Simply put, tarnish results from corrosion. It's a chemical reaction that occurs when metals like copper, aluminum or brass make contact with certain gasses or chemical compounds. While most tarnished metal surfaces exhibit a dull gray or black film, copper is one notable exception: It turns green when exposed to oxygen. Tarnish can protect the metal under the surface, but it can look unattractive depending on the type of metal.

Some precious metals can develop tarnished surfaces. Most gold jewelry isn't made from 24K gold but contains metal alloys for added durability. Pure silver on its own does not usually tarnish, but it's also too soft to use. That's why most commercially sold silver jewelry contains 92.5% silver and 7.5% other metals, usually copper.

Why Rhodium Does Not Tarnish

Rhodium is a unique metal. It's one of the hardest in existence, rated 6 on the Mohs hardness scale. That's the same as titanium and just below tungsten, which ranks at 7 on the scale. For reference, diamonds have a Mohs rating of 10.

Just because a metal is hard doesn't mean that it's a good candidate for jewelry in its pure form. Rhodium is one example. It's brittle in its native state, able to shatter almost like glass. However, it's an excellent plating for other metals like silver and gold. Besides its brilliance, it also offers more scratch resistance.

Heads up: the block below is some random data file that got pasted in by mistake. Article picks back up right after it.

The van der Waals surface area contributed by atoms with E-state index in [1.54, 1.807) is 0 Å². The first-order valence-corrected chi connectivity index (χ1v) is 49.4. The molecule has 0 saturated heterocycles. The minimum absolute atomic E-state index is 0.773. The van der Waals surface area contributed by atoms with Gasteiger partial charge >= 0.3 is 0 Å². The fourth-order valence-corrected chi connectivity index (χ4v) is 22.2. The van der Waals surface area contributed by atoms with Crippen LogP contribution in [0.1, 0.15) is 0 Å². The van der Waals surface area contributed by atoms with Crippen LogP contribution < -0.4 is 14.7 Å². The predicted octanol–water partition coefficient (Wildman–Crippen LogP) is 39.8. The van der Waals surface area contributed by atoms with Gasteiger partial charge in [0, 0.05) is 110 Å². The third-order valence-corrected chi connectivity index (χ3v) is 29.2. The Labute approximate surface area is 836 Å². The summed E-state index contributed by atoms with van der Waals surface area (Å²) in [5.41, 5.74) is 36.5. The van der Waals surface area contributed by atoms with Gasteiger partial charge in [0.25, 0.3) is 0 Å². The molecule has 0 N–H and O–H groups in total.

Rhodium is part of the platinum group of metals. Clustered together on the periodic table, these elements share some important characteristics: They tend to be chemically stable and have higher melting points. They also don't corrode or tarnish

Is Rhodium Hypoallergenic?

If you've ever had an allergic reaction to a piece of jewelry, chances are good that it contained nickel. Around 10% to 20% of the human population is allergic to nickel. That's because their immune systems see nickel as a foreign invader and respond, often producing red irritated skin and rashes.

Nickel is commonly combined with other metals, especially in costume jewelry. This is done to make the jewelry more durable and less likely to bend or break. For a piece to be hypoallergenic, it must either contain no nickel at all or extremely small amounts. Hypoallergenic metals and alloys include 24K gold, sterling silver, copper, titanium and rhodium.

All Things Nature is dedicated to providing accurate and trustworthy information. We carefully select reputable sources and employ a rigorous fact-checking process to maintain the highest standards. To learn more about our commitment to accuracy, read our editorial process.